• Hi Teresa, Since you invited me to not be a stranger here, I thought that I would follow up on what you wrote almost three years ago. How have you gotten along with writing your testimony down and dealing with those situations that have impacted your life (that God has allowed and brought you through) but that such revelations could be hurtful or upsetting to others. Last year a speaker came to our church to talk about healing. One of her statements….”no secrets”….kept cycling through my mind like a broken record, because I had been keeping from my daughter a secret so shameful I didn’t know if I could face her. Through prayer and counsel God gave me the words to say and just the right setting to say them. What a relief! What freedom! Not only have my daughter and I drawn closer, but God has opened the door and empowered me to minister to other women who have had similar experiences. God is so Good! Thank you for keeping this blog open. God does work in mysterious ways!

      • Hi Annakay,
        I am healed of all those hurts and pains, but I know there are other family members who are not, I don’t think posting those things here would help those people but it’s all something I think about a lot. I don’t have a problem sharing those things with other women in group setting or in person, but somehow putting them on the world wide web doesn’t seem quite right yet. Maybe someday!
        God bless you, and thanks for your comments

      • Also my Mother passed away in April, so I am processing all of that and it’s part of the reason I don’t blog much. Too much to day and no words as of yet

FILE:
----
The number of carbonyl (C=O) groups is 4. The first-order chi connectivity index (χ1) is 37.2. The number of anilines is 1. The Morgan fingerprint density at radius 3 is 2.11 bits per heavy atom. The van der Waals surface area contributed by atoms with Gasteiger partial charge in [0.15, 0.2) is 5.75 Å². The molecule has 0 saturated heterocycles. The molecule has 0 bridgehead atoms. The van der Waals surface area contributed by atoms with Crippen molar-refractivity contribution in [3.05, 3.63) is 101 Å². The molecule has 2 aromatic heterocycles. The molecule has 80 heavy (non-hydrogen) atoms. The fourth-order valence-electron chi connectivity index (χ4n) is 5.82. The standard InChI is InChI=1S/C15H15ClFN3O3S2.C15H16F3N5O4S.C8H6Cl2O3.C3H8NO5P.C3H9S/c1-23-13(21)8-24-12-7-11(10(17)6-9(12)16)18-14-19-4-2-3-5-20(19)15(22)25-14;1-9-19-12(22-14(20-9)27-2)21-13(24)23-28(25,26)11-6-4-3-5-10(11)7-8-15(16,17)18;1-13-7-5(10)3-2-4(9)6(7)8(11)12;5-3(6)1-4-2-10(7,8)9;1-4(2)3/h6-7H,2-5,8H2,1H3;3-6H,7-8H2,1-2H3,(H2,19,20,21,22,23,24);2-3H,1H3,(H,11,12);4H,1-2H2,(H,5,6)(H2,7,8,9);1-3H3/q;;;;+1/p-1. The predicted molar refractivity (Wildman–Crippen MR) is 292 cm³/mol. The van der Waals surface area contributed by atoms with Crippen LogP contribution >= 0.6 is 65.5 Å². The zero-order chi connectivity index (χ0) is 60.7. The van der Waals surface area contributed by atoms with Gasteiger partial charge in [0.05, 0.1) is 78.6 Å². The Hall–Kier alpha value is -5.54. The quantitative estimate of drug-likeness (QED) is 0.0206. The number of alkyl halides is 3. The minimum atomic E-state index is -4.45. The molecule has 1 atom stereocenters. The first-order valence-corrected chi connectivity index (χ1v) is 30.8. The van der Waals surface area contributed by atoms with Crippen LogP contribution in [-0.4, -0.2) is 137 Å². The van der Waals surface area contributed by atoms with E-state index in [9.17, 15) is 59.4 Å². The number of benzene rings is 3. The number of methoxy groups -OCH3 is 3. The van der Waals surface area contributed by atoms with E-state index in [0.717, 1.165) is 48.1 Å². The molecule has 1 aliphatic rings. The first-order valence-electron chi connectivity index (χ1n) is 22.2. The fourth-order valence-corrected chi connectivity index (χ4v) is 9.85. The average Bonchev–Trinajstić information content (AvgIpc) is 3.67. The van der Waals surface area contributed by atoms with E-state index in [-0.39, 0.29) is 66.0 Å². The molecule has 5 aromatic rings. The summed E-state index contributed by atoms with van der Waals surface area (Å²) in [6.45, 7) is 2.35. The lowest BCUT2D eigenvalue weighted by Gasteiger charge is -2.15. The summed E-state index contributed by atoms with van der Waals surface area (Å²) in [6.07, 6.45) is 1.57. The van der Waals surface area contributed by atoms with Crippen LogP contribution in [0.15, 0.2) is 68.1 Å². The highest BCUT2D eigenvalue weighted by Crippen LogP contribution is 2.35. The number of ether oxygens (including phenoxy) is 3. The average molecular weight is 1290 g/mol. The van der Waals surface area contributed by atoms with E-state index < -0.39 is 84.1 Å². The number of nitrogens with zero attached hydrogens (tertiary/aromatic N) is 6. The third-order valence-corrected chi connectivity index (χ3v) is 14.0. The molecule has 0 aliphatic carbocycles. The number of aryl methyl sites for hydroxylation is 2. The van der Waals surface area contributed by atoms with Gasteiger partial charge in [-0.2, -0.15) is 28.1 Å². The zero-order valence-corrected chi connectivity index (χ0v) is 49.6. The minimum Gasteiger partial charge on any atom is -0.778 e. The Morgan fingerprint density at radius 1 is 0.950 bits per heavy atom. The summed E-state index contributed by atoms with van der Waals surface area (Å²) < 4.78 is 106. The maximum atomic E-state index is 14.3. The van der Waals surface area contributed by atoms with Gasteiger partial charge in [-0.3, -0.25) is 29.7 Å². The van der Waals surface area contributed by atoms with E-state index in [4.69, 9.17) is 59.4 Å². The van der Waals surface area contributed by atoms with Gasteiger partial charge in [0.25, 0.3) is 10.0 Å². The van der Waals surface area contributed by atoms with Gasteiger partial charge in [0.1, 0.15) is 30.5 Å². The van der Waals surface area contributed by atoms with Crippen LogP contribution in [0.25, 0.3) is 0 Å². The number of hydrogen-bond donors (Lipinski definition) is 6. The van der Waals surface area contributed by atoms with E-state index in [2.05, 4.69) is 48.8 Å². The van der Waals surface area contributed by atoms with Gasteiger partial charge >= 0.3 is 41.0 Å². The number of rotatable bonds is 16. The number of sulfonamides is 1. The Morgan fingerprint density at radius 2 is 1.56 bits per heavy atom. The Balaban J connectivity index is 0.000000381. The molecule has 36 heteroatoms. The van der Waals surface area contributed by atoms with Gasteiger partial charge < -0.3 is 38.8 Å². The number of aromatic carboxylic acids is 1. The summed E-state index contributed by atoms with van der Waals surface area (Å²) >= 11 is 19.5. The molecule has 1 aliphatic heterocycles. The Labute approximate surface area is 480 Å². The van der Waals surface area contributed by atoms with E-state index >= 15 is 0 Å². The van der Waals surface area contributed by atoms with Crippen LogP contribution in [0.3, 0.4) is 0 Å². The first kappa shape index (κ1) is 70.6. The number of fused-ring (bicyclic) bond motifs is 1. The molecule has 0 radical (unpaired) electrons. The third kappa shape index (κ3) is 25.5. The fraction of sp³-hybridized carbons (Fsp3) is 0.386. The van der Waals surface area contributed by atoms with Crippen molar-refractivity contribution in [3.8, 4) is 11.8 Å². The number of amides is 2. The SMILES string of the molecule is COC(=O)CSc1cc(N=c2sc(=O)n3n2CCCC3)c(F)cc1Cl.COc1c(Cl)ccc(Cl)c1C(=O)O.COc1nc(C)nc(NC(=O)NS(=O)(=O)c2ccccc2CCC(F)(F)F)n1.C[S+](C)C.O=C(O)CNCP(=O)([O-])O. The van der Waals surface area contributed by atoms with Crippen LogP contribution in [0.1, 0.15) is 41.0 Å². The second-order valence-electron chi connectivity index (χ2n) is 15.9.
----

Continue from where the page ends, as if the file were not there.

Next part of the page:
6. Amazing indeed! I feel as though I’m looking in the mirror with what you’ve shared. Please feel free to keep in touch through email.
    Mine is dianebucknell AT – It’s a difficult road for sure. I’ll pray for you both as well.

  7. In January of 1972, I packed my little VW bug with most of my earthly belongings (at age 29 I didn’t have a lot) and left my home in California heading east, to where I wasn’t sure, but I knew my life in California was over. I needed a new beginning. I was a lost, sad and lonely woman searching for love and for the me that I was sure had to be somewhere. In Dodge City, Kansas, I stopped for the night, and in that motel room, on that bleak, wintry day, I found a blessing of hope that changed my life. It was written on a piece of scrap paper and tucked into the drawer of the bedside table. “Down in the human heart, crushed by the tempter, feelings lie buried that grace can restore. Touched by a human heart, wakened by kindness, chords that were broken will vibrate once more.” I can’t say that transformation occurred immediately or fast, but like layers of an onion, God has peeled away the hurts and brokenness that had strangled my wounded heart. I am so grateful for His tender mercies that are new every morning. He has blessed me to be a blessing to others. Thank you for your lovely blog!

    • I know God works in mysterious ways, but sometimes He takes my breath away. Today was the day I was going to delete this blog. It’s been a long, tough year. The worst I have even been through and God has been gracious, merciful and His promises ring true still, but I got into an unfamiliar place where I had nothing much to say. Your comment means so much to me! It’s not unlike your story where our Lord found me, and it gives me a little hope that in pressing on I might find my voice here again. God bless you, and please don’t be a stranger here.


  8. I am so sorry for your loss, Teresa. I am sending you a hug, some pretty flowers, and prayers for God’s tender love to comfort and protect you.
    In Him,

  9. I loved this article about the Broken Chords. My dad is in the early stages of dementia. He knows us but his reasoning skills are leaving him. He was a pastor for 40 years. He now walks through his house praying everyday. I have a wonderful heritage. Thank you for your blog.

    • Thank you so much for commenting Kat. I’m so sorry about your Dad. I’ll be praying for you both and please reach out to me if you need encouragement. This is so tough, we have to lean on each other when times are hard.